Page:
top of page

Cook's Point

Cook's Point existed as a predominantly Mexican settlement from the 1910s until 1952. Its housing varied from a few small frame houses to a majority of makeshift shacks, boathouses, and railroad boxcars. Typical of many barrios across the Midwest, it lacked paved streets, sidewalks, electricity, running water, and sanitary facilities throughout its existence. "When it rained," remembered Esperanza Gomez, "people would have mud on them up to their knees."  The residents of Cook's Point owned the houses they built, but not the land, which belonged to Albert Uchtorff, a German immigrant. Residents paid one dollar a month for land rent and use of the communal water pump. The area flooded regularly and over the years a city dump grew up close to the entrance.

A sawmill had occupied the site in the late nineteenth century, which later developed as a shanty town for itinerant railroad and agricultural laborers who lived there during the winter months. Located within Davenport's city limits between Howell Street and Schmidt Road on the west side of town, the triangular shaped, two-acre site on the banks of the Mississippi River derived its name from its original landowner, Ebenezer Cook. By the 1910s, it had become a predominately Mexican settlement. When George T. Edson, a field reporter for the U. S. Department of Labor, surveyed Cook's Point in the 1920s, he found close to 100 Mexicans living there: "24 able-bodied men . . ., 17 wives, 6 grannies, 5 superannuated men and 44 children of all ages." 

The few Mexicans who lived on the east side of Davenport, according to Edson's notes, lived in "aged and infirm buildings" and paid rents of $12 to $25 per month. He observed that they worked in the nearby town of Bettendorf as most Davenport factories  had "policies opposed to hiring Mexicans." Towards the center of town, a few Mexicans lived in boxcars by the railroad switch tracks at Leclaire and Fifth streets. But the majority lived in Cook's Point, just west of the Crescent railroad bridge that crossed the Mississippi.

In the 1930s, Antonia and Federico Lopez lived in a boathouse described by their son Salvador:

The first one we lived in was just a regular houseboat. I can remember the inside of it was made out of tin, tin inside - instead of plaster it was tin. And on the cold days I can remember looking up and seeing the tin and it was all full of frost up there. It was just like the inside of an icebox.

Because there was no running water in Cook's Point, children's chores often included carrying water from the two outside pumps that supplied the neighborhood.  The Lopez family kept water in a five-gallon crock for cooking and had a tin tub for bathing. When the water froze in the winter, they thawed it on the stove.  Neighbors maintained a small bonfire throughout the winter to prevent the outside pumps from freezing.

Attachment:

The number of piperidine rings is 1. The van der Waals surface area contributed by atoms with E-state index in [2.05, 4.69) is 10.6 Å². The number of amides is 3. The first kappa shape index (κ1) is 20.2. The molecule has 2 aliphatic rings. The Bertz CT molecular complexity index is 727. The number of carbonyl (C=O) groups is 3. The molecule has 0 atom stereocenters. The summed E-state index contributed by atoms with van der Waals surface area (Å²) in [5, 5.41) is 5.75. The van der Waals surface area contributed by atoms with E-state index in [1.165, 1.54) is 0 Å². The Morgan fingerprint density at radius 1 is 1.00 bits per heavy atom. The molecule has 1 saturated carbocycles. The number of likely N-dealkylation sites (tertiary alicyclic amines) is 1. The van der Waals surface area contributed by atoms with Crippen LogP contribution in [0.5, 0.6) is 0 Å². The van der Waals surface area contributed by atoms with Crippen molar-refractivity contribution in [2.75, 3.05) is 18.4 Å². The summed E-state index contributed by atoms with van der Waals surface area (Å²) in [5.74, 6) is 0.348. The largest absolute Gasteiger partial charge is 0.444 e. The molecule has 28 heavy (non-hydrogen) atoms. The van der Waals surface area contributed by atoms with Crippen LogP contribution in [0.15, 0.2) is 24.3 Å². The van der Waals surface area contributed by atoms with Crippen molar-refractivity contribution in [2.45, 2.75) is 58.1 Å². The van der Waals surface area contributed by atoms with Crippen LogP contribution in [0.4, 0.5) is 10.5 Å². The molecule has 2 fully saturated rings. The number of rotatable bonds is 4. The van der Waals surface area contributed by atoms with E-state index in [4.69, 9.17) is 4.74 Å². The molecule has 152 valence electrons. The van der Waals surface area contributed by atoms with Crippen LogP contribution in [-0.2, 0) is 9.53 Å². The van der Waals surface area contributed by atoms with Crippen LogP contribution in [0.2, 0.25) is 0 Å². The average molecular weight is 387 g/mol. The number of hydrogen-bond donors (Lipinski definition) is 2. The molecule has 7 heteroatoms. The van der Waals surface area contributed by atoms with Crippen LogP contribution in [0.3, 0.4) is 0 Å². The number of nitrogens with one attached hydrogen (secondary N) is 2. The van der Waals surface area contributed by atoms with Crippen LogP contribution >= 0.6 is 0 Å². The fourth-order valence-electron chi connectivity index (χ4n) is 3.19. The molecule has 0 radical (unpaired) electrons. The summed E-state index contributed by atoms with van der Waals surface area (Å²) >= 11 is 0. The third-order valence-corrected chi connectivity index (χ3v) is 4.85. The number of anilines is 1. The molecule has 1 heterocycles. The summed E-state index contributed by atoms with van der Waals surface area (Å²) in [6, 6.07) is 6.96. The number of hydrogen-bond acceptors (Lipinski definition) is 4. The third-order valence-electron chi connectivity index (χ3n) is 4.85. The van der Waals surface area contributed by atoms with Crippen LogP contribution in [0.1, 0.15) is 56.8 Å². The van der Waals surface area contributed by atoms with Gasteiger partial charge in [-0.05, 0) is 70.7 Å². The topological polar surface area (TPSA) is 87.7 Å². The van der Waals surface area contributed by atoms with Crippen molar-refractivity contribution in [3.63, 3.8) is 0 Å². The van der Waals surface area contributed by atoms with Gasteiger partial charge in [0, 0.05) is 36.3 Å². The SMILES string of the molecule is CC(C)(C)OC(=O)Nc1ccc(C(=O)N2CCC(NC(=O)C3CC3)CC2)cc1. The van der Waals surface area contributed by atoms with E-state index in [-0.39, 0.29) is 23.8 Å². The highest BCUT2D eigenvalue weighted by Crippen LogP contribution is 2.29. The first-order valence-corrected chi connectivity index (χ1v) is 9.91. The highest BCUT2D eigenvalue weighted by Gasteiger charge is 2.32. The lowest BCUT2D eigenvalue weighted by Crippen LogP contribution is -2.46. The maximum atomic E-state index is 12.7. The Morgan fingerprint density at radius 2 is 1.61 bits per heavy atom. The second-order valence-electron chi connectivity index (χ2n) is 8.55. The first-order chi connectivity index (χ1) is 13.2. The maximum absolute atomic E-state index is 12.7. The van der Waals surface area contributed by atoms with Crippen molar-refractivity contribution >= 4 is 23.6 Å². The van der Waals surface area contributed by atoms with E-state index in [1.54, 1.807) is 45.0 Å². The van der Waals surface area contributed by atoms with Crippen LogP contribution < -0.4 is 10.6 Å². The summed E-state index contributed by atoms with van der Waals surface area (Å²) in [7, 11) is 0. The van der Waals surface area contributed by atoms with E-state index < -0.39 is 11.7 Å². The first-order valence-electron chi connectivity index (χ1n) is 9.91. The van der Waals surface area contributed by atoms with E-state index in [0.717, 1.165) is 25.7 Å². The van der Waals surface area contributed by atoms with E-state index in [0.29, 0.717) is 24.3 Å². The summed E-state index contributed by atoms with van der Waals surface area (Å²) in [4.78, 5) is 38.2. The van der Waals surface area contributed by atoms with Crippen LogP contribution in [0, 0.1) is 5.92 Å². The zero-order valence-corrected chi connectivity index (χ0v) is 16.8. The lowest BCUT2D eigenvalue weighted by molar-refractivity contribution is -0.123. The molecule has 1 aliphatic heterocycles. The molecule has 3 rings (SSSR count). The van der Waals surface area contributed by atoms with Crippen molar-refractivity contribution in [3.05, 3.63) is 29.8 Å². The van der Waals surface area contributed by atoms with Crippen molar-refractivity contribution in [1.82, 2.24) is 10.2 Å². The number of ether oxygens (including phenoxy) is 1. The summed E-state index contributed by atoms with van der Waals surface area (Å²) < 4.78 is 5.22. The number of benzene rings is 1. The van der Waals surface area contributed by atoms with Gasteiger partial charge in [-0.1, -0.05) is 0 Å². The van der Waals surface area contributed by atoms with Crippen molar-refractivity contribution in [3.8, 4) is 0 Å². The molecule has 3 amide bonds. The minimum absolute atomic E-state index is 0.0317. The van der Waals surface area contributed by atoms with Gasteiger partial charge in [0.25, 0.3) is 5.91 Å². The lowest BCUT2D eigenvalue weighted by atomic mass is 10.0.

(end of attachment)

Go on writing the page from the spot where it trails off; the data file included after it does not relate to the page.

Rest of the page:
In addition to carrying water, children helped tend garden plots. As Maria Aguilera explained:


I remember us working in the garden. We had a big old garden. That's how I learned to garden... I remember getting dirty. I remember my hands always dirty from the garden. .. We grew onions, radishes, lettuce, tomatoes, potatoes, cabbage. My dad knew all of that already.  That's how he would teach us. If you wanted to survive you had to plant your own garden. Mostly everybody at Cook's Point did have a little garden.

The children who grew up in "the Point," as it was called, served as interpreters for their parents; older daughters often stayed home from school to help care for younger siblings. In the summer, children played baseball and learned to swim in the quarry; in the winter, they went ice-skating on the river. Salvador Lopez remembers:

Sometimes, you know, ice skates are hard to come by.  Nobody had hardly any money back then.  So my next-door neighbor - that would be Ralph Vasquez - that would be Joe’s boy, why he found one skate and it just fit him.  But he didn’t find the other one.  So I had a pair of skates and so he said, “I’ll just use that one.”  And boy, he got better with one skate than I was with two.  He’d go like that.  I always bring that up with my brother.  He was better than all of us.  He’s the one that died in the war, World War II.

Many residents had fond memories of life in Cook's Point. Basilisa Herrera reflected, "We'd have dances, baptisms, funerals, if someone was sick everyone would go visit them. We all lived united. We would help one another." Residents often held these events in a room attached to the Mexican store owned by two brothers, Lorenzo and Miguel Hidalgo. 


The population of Cook's Point continued to expand until by 1949, according to a survey conducted by St. Ambrose College students, 270 residents lived in 56 homes on the site. It existed until 1952 when the area was cleared for industrial development. Manuela García explained why she and many others had stayed so long:


In those days, if you had a penny, you wanted to hold onto it.  If you had two or three dollars you bought the necessities and held onto the rest of it because you didn't know when you were going to get another job or when you were going to get another dollar for that matter. (This quotation is from an interview recorded by Grace Nuñez for her MA Project, "Voices of a Different Color," University of Iowa, 1993)

Long after the barrio had been razed and the tight-knit community dispersed, former residents gathered each year to remember Cook's Point. Otilia Gomez de Savala and her brother Joseph E. Gomez wrote a song to preserve their memories of growing up in Davenport's Mexican barrio.

bottom of page